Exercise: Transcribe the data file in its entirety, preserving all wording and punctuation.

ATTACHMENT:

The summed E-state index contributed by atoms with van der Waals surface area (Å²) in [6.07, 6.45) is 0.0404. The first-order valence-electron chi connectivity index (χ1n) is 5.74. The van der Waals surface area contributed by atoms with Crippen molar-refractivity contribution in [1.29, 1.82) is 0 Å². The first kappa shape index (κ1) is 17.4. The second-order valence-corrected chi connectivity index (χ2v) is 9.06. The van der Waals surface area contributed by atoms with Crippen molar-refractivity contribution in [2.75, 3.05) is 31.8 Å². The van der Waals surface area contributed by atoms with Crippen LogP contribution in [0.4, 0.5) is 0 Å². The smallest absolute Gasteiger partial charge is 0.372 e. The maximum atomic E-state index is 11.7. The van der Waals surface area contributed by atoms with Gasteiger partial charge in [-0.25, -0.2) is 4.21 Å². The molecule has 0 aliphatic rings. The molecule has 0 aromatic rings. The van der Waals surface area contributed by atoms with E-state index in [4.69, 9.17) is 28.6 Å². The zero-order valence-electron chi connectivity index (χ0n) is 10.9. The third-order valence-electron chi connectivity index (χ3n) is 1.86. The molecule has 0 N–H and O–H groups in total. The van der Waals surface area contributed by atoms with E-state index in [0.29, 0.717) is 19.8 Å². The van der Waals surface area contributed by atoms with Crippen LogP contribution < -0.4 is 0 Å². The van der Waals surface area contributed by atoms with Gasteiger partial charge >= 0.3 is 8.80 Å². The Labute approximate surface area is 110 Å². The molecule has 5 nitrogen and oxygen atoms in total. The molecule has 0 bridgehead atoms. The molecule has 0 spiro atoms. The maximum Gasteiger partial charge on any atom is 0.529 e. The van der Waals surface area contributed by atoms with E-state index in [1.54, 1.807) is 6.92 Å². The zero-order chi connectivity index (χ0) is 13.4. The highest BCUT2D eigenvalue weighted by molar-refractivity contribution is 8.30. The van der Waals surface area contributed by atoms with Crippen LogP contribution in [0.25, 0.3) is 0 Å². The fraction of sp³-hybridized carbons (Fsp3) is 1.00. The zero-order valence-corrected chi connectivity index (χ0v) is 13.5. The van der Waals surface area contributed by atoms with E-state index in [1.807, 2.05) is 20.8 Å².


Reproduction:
The summed E-state index contributed by atoms with van der Waals surface area (Å²) in [6.07, 6.45) is 0.0404. The first-order valence-electron chi connectivity index (χ1n) is 5.74. The van der Waals surface area contributed by atoms with Crippen molar-refractivity contribution in [1.29, 1.82) is 0 Å². The first kappa shape index (κ1) is 17.4. The second-order valence-corrected chi connectivity index (χ2v) is 9.06. The van der Waals surface area contributed by atoms with Crippen molar-refractivity contribution in [2.75, 3.05) is 31.8 Å². The van der Waals surface area contributed by atoms with Crippen LogP contribution in [0.4, 0.5) is 0 Å². The smallest absolute Gasteiger partial charge is 0.372 e. The maximum atomic E-state index is 11.7. The van der Waals surface area contributed by atoms with Gasteiger partial charge in [-0.25, -0.2) is 4.21 Å². The molecule has 0 aliphatic rings. The molecule has 0 aromatic rings. The van der Waals surface area contributed by atoms with E-state index in [4.69, 9.17) is 28.6 Å². The zero-order valence-electron chi connectivity index (χ0n) is 10.9. The third-order valence-electron chi connectivity index (χ3n) is 1.86. The molecule has 0 N–H and O–H groups in total. The van der Waals surface area contributed by atoms with E-state index in [0.29, 0.717) is 19.8 Å². The van der Waals surface area contributed by atoms with Crippen LogP contribution < -0.4 is 0 Å². The van der Waals surface area contributed by atoms with Gasteiger partial charge >= 0.3 is 8.80 Å². The Labute approximate surface area is 110 Å². The molecule has 5 nitrogen and oxygen atoms in total. The molecule has 0 bridgehead atoms. The molecule has 0 spiro atoms. The maximum Gasteiger partial charge on any atom is 0.529 e. The van der Waals surface area contributed by atoms with E-state index in [1.54, 1.807) is 6.92 Å². The zero-order chi connectivity index (χ0) is 13.4. The highest BCUT2D eigenvalue weighted by molar-refractivity contribution is 8.30. The van der Waals surface area contributed by atoms with Crippen LogP contribution in [0.25, 0.3) is 0 Å². The fraction of sp³-hybridized carbons (Fsp3) is 1.00. The zero-order valence-corrected chi connectivity index (χ0v) is 13.5. The van der Waals surface area contributed by atoms with E-state index in [1.807, 2.05) is 20.8 Å².